Sen. Ted Stevens (R-AK) was indicted today for accepting more than $250,000 in undisclosed renovations and repairs for his home in Girwood, Alaska, according to Stevens' indictment.
Stevens' friend William Allen, the head of VECO company, was providing most of the labor and some supplies for the projects, but never charged Stevens for the work, according to the indictment today.
In 2000, Stevens and Allen began discussing renovations for his home, putting together a plan that would eventually include a full basement, first-floor addition with multiple bedrooms and a bathroom, the indictment said.
It was a massive undertaking. Workers took the small home and jacked it up on stilts, then built a new first floor underneath with two bedrooms and a bathroom, the indictment said.
Then workers added a garage with a workshop and a second-story wraparound deck. VECO employees and contractors also installed electrical, plumbing, framing, heating, and flooring materials, the indictment said.
In 2001, Allen gave Stevens some furniture, a new Viking gas grill and a new tool shed full of tools, according to the indictment.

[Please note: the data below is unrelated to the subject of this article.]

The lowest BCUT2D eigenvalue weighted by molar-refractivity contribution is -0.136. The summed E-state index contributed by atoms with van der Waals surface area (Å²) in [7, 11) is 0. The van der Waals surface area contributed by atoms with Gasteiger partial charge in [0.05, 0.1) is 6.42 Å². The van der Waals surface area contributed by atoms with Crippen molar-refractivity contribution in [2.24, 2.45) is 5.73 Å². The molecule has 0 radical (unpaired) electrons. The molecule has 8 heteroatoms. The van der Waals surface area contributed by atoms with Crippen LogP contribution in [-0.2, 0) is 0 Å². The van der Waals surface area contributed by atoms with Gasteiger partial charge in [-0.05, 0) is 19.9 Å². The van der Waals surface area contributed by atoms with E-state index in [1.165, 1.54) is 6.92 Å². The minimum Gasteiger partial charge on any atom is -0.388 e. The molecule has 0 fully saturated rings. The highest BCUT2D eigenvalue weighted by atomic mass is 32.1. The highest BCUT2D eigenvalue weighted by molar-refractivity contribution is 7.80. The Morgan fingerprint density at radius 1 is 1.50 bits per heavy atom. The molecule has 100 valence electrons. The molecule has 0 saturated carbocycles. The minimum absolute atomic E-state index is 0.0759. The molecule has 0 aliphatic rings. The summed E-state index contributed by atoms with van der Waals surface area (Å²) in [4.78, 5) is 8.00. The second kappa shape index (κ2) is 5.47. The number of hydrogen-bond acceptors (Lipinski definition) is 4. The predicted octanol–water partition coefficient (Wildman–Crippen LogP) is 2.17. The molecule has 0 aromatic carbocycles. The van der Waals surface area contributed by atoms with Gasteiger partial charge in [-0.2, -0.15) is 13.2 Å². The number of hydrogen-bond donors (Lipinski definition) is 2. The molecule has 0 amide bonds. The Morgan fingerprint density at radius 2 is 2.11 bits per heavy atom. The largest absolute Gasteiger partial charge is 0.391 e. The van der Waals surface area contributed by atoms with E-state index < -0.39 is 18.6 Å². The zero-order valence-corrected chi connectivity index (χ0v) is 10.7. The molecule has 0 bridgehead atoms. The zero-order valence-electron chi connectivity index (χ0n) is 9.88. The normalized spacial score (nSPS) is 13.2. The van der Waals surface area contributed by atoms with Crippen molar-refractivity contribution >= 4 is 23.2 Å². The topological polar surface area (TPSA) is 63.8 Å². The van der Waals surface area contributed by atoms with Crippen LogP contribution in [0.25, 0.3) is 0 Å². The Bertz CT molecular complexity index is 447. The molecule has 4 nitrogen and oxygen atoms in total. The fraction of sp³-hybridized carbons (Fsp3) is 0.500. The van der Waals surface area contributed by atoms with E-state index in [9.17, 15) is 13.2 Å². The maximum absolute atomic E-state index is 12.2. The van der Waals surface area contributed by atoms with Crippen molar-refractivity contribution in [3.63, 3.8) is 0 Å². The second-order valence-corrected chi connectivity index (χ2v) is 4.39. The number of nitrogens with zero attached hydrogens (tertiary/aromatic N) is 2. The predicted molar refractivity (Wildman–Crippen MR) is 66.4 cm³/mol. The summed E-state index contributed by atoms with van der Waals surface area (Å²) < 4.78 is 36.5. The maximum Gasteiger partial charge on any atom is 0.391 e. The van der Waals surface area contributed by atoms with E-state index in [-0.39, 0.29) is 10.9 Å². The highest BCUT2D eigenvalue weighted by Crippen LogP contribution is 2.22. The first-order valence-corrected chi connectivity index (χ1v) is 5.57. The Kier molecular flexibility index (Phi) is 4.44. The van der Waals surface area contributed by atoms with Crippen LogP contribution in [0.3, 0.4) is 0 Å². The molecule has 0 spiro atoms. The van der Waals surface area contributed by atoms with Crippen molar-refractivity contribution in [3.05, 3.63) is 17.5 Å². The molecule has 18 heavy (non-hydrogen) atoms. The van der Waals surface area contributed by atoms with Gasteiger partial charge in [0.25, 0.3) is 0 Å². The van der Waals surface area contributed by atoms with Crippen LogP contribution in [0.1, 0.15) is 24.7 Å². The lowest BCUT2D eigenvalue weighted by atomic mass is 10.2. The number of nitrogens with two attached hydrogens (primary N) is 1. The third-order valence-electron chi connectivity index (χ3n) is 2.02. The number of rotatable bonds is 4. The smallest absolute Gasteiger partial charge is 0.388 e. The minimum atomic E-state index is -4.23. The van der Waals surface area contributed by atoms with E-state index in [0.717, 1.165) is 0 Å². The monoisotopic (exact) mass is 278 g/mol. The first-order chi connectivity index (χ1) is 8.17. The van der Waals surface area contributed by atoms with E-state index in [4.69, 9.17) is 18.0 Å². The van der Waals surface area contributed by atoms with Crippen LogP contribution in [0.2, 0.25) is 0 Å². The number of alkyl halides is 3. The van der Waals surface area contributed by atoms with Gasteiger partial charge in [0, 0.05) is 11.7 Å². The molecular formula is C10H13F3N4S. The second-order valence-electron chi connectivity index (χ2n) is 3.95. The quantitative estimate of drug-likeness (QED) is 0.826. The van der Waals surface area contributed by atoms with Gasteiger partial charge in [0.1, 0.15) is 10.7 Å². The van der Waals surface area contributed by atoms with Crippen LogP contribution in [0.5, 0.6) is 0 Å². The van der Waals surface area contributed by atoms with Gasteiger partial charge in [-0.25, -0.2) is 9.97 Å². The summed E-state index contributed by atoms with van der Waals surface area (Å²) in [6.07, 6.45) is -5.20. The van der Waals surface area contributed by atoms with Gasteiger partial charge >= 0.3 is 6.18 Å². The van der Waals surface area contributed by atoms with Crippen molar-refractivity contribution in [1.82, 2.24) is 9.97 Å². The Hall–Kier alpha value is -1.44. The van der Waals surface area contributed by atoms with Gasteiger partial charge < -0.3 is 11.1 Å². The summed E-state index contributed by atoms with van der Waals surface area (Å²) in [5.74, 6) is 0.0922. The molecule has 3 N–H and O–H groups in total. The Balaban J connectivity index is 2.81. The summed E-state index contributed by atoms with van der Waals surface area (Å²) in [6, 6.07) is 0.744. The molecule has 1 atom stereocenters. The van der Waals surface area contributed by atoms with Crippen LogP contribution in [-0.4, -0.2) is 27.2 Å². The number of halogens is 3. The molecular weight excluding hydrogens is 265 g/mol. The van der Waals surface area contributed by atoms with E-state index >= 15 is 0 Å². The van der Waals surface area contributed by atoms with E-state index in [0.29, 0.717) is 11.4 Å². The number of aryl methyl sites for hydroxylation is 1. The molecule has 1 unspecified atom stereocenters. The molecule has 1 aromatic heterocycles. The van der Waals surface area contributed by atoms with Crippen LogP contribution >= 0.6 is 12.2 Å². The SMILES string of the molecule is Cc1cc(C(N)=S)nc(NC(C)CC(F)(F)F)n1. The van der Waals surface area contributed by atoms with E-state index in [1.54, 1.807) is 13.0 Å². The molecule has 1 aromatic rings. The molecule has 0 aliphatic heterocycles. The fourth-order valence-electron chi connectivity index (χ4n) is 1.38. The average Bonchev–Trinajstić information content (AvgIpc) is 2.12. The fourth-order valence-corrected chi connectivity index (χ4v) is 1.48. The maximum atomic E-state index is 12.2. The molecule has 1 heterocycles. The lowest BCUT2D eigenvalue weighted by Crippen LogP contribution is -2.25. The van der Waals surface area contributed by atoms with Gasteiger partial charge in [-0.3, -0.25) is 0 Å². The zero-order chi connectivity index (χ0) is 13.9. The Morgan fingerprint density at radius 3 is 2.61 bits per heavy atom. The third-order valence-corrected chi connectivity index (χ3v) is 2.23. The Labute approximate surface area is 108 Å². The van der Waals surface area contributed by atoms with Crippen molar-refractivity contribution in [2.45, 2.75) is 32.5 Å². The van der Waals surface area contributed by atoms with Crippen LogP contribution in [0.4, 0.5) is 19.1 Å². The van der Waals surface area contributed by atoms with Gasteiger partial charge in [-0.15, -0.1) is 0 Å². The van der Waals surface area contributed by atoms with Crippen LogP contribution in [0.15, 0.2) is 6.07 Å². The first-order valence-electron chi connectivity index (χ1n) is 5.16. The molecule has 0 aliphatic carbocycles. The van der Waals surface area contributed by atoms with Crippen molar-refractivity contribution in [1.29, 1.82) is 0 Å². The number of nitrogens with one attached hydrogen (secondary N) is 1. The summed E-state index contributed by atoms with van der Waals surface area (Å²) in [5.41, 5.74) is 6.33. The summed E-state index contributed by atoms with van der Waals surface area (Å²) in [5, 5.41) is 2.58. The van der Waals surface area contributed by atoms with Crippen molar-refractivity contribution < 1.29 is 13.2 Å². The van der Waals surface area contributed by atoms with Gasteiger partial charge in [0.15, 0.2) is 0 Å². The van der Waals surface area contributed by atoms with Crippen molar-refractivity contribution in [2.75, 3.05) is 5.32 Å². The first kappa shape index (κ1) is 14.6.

In 2002, VECO continued work on the outside of the house, installing a first-floor wraparound deck, a plastic roof between the first- and second-floor decks, and a lighting system worth a total of about $55,000, the indictment said.
In 2004, VECO installed some kitchen appliances in the house, the indictment said.
In 2005, the company did some repairs to the roof and gutters, the indictment said.
In 2006, Stevens called Allen and asked him to repair his boiler system. Allen instructed the contractor to divide the bill into two parts, supplies and labor. Allen told the contractor to send the bill for supplies to Stevens and the labor to Allen, the indictment said.
Stevens knew this, and at least once asked Allen to send him the invoice for the labor, but Allen never did and Stevens never reimbursed him, the indictment said.
The home renovations were not the first time Stevens had accepted favors from Allen.
Back in 1999, Stevens mentioned to Allen that he wanted to get a new car for his daughter. That led to a deal in which Allen gave Stevens a new 1999 Land Rover Discovery, worth $44,000. In exchange, Stevens gave Allen a 1964Â½ Ford Mustang and $5,000. Prosecutors say the Mustang was worth less than $20,000.
In September 2000, Stephens wrote Allen an email about the work:
"we've never worked with a man so easy to get along with as [a VECO employee], Plus, everyone who's seen the place wants to know who has done the things he's done. . . . You and [PERSON A] have been the spark plugs and we are really pleased with all you have done. hope to see you and the chalet soon. best teds."